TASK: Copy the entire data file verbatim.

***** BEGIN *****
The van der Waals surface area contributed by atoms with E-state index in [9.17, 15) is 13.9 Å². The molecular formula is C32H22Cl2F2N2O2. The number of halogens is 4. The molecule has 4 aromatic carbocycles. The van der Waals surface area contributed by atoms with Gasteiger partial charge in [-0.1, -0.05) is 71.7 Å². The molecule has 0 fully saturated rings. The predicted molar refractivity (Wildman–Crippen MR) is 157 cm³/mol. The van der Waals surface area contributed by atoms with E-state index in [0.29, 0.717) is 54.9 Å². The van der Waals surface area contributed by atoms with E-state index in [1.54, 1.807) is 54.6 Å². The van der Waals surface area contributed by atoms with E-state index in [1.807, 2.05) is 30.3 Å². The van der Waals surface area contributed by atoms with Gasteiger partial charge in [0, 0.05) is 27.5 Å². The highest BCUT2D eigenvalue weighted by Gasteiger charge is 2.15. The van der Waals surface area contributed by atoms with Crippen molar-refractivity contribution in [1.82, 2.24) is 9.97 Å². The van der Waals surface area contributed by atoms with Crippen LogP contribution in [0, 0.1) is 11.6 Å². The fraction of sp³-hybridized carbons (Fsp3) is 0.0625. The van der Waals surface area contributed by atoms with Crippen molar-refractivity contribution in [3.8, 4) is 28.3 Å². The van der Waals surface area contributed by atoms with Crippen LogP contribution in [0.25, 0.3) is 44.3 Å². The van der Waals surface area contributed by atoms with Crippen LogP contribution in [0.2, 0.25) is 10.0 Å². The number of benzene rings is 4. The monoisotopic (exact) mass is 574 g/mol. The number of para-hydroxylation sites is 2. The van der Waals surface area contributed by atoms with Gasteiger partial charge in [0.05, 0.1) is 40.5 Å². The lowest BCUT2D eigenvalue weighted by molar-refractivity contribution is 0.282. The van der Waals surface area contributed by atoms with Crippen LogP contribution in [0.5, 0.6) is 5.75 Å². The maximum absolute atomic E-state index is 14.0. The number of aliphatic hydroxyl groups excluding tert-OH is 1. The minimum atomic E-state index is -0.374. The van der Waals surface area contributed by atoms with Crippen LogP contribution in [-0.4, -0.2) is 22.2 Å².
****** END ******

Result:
The van der Waals surface area contributed by atoms with E-state index in [9.17, 15) is 13.9 Å². The molecular formula is C32H22Cl2F2N2O2. The number of halogens is 4. The molecule has 4 aromatic carbocycles. The van der Waals surface area contributed by atoms with Gasteiger partial charge in [-0.1, -0.05) is 71.7 Å². The molecule has 0 fully saturated rings. The predicted molar refractivity (Wildman–Crippen MR) is 157 cm³/mol. The van der Waals surface area contributed by atoms with E-state index in [0.29, 0.717) is 54.9 Å². The van der Waals surface area contributed by atoms with E-state index in [1.54, 1.807) is 54.6 Å². The van der Waals surface area contributed by atoms with E-state index in [1.807, 2.05) is 30.3 Å². The van der Waals surface area contributed by atoms with Gasteiger partial charge in [0, 0.05) is 27.5 Å². The highest BCUT2D eigenvalue weighted by Gasteiger charge is 2.15. The van der Waals surface area contributed by atoms with Crippen molar-refractivity contribution in [1.82, 2.24) is 9.97 Å². The van der Waals surface area contributed by atoms with Crippen LogP contribution in [0, 0.1) is 11.6 Å². The fraction of sp³-hybridized carbons (Fsp3) is 0.0625. The van der Waals surface area contributed by atoms with Crippen molar-refractivity contribution in [3.8, 4) is 28.3 Å². The van der Waals surface area contributed by atoms with Crippen LogP contribution in [0.25, 0.3) is 44.3 Å². The van der Waals surface area contributed by atoms with Crippen LogP contribution in [0.2, 0.25) is 10.0 Å². The number of benzene rings is 4. The monoisotopic (exact) mass is 574 g/mol. The number of para-hydroxylation sites is 2. The van der Waals surface area contributed by atoms with Gasteiger partial charge in [0.05, 0.1) is 40.5 Å². The lowest BCUT2D eigenvalue weighted by molar-refractivity contribution is 0.282. The van der Waals surface area contributed by atoms with Crippen LogP contribution in [0.5, 0.6) is 5.75 Å². The maximum absolute atomic E-state index is 14.0. The number of aliphatic hydroxyl groups excluding tert-OH is 1. The minimum atomic E-state index is -0.374. The van der Waals surface area contributed by atoms with Crippen LogP contribution in [-0.4, -0.2) is 22.2 Å².